I love sedums, they grow so well in our garden and require little attention. This is a low-growing, evergreen sedum which the bees have been buzzing around all day. After flowering I cut off the dead flower heads and pull up some of the plant if it spreads too far.

Pink sedum

The lavender is at its peak right now. One of my favourite flowers and loved by the bees as well! It is easy to grow in a sunny border or container. I always like to dry some of the flowers for winter flower arrangements indoors. Just tie together some of the flower spikes and hang upside down until dry.

Lavender flower spike

This Giant Scotch Thistle stands majestically in the border at around nine feet tall and has just started to flower, which the bees will go made for! It is a biennial flower which will self seed readily. When I see the seedlings pop up I move them to where I want them to flower, usually at the back of a border where they are not going to attack passers-by (the leaves are very prickly!)

Onopordum acanthium

This is an easy to grow perennial flower for a sunny aspect, which flowers from early summer to well into the autumn. The clumps of Knautia (pronounced ‘naughtier’) do get large and sprawl about, so give them plenty of room. The crimson pompom flowers are a big hit with bees and butterflies and the seed heads are loved by the birds. It self-seeds prolifically and I often replace the large clumps with younger specimens. It can be affected by powdery mildew, however I simply cut back the stems and allow to re-grow.

Bumble Bee on Knautia macedonica flower

Eryngium giganteum, also known as Giant Sea Holly, is a dramatic addition to the flower border. Its flower heads are surrounded by a rosette of very spiny silvery-grey bracts, which seem to glow in the evening light. As with most grey foliage plants, it likes a sunny situation. Once in flower, the bees go mad for it! It is a short-lived perennial but a good self-seeder.

This variety is named after an Edwardian plantswoman and gardener Miss Ellen Willmott, who allegedly used to sprinkle the seeds of this, her favourite plant, in other people’s gardens!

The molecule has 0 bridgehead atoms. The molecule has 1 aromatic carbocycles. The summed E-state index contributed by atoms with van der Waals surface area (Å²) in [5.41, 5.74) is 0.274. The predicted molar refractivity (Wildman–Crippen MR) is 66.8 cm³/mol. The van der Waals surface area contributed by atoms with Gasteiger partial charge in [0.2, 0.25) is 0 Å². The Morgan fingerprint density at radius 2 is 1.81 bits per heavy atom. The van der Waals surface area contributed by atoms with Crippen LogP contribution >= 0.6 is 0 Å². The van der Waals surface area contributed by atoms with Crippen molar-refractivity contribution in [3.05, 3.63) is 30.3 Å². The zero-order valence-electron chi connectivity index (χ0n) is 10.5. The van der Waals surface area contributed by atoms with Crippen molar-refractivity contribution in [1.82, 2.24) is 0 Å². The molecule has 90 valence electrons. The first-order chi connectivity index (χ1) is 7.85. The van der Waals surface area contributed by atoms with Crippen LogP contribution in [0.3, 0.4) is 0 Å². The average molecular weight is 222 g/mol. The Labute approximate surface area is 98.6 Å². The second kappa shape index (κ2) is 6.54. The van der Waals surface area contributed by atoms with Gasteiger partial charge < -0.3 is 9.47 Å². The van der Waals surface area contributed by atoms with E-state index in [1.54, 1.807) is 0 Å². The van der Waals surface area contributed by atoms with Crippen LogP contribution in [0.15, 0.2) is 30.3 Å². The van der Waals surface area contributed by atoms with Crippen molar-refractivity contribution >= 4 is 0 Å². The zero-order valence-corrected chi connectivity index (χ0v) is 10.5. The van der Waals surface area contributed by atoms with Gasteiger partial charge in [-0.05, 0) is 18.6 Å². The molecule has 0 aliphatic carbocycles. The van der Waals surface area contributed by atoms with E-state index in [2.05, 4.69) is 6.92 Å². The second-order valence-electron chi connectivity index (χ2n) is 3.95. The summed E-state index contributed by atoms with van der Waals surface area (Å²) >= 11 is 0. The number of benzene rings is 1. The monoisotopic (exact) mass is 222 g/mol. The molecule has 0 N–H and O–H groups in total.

Eryngium giganteum</p><br /><br />
<p>Miss Willmott's ghost

This flower looks good in dried flower arrangements.

Aquilegias are an easy to grow perennial flower, which the bees love. A popular cottage garden plant, its bonnet shaped flowers give them the common name Granny’s Bonnet. I used to wonder why the aquilegia flower spurs had holes in them and then I discovered that the bees are using a shortcut to get at the nectar, by piercing the spur instead of using the ‘front entrance’ of the flower. Clever little bees!

Bumble Bee on Aquilegia flower

Here are some tips on how to get the most out of your self-sown aquilegia plants.

Delphiniums are hardy perennials and very easy to grow. The young shoots may need protection from slugs and staking the plants before they start flowering is essential as they get incredibly heavy and easily snap off in the wind. This vivid blue delphinium has no trouble attracting the bees in my garden!

Blue Delphinium Flower

If you are looking for plants to attract bees, then the Honeywort is a must-have flower for the garden. The sumptuous purple of Cerinthe Major makes it look so exotic and delicate, but it really is as tough as old boots. You can buy these plants in the garden centre where they will cost you a small fortune, but they are really easy to raise from seed. They happily reproduce themselves in the garden and the self-sown plants are much stronger than the ones sown in pots and mollycoddled.

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